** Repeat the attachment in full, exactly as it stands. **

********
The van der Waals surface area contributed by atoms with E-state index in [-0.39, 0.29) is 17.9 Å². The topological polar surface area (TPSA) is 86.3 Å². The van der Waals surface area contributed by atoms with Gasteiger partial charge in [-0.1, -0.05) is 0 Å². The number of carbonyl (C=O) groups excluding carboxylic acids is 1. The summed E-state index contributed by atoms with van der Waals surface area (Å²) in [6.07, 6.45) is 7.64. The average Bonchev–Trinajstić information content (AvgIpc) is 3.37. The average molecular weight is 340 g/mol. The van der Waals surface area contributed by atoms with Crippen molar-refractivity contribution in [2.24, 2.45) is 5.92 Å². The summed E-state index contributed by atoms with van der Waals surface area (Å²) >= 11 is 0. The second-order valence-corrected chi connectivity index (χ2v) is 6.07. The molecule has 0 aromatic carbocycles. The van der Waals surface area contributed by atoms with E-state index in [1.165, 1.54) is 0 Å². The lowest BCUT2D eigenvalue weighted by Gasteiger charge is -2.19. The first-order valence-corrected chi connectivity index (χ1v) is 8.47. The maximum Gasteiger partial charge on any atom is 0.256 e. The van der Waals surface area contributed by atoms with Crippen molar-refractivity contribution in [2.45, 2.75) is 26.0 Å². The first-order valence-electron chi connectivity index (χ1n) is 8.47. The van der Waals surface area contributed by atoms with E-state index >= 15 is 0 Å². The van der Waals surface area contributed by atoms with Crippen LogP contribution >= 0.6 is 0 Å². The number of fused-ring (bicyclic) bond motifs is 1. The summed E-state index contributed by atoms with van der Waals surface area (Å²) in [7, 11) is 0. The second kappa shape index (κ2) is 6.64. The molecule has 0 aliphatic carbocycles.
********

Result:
The van der Waals surface area contributed by atoms with E-state index in [-0.39, 0.29) is 17.9 Å². The topological polar surface area (TPSA) is 86.3 Å². The van der Waals surface area contributed by atoms with Gasteiger partial charge in [-0.1, -0.05) is 0 Å². The number of carbonyl (C=O) groups excluding carboxylic acids is 1. The summed E-state index contributed by atoms with van der Waals surface area (Å²) in [6.07, 6.45) is 7.64. The average Bonchev–Trinajstić information content (AvgIpc) is 3.37. The average molecular weight is 340 g/mol. The van der Waals surface area contributed by atoms with Crippen molar-refractivity contribution in [2.24, 2.45) is 5.92 Å². The summed E-state index contributed by atoms with van der Waals surface area (Å²) >= 11 is 0. The second-order valence-corrected chi connectivity index (χ2v) is 6.07. The molecule has 0 aromatic carbocycles. The van der Waals surface area contributed by atoms with E-state index in [1.165, 1.54) is 0 Å². The lowest BCUT2D eigenvalue weighted by Gasteiger charge is -2.19. The first-order valence-corrected chi connectivity index (χ1v) is 8.47. The maximum Gasteiger partial charge on any atom is 0.256 e. The van der Waals surface area contributed by atoms with Crippen molar-refractivity contribution in [2.45, 2.75) is 26.0 Å². The first-order valence-electron chi connectivity index (χ1n) is 8.47. The van der Waals surface area contributed by atoms with E-state index >= 15 is 0 Å². The van der Waals surface area contributed by atoms with Crippen LogP contribution >= 0.6 is 0 Å². The number of fused-ring (bicyclic) bond motifs is 1. The summed E-state index contributed by atoms with van der Waals surface area (Å²) in [7, 11) is 0. The second kappa shape index (κ2) is 6.64. The molecule has 0 aliphatic carbocycles.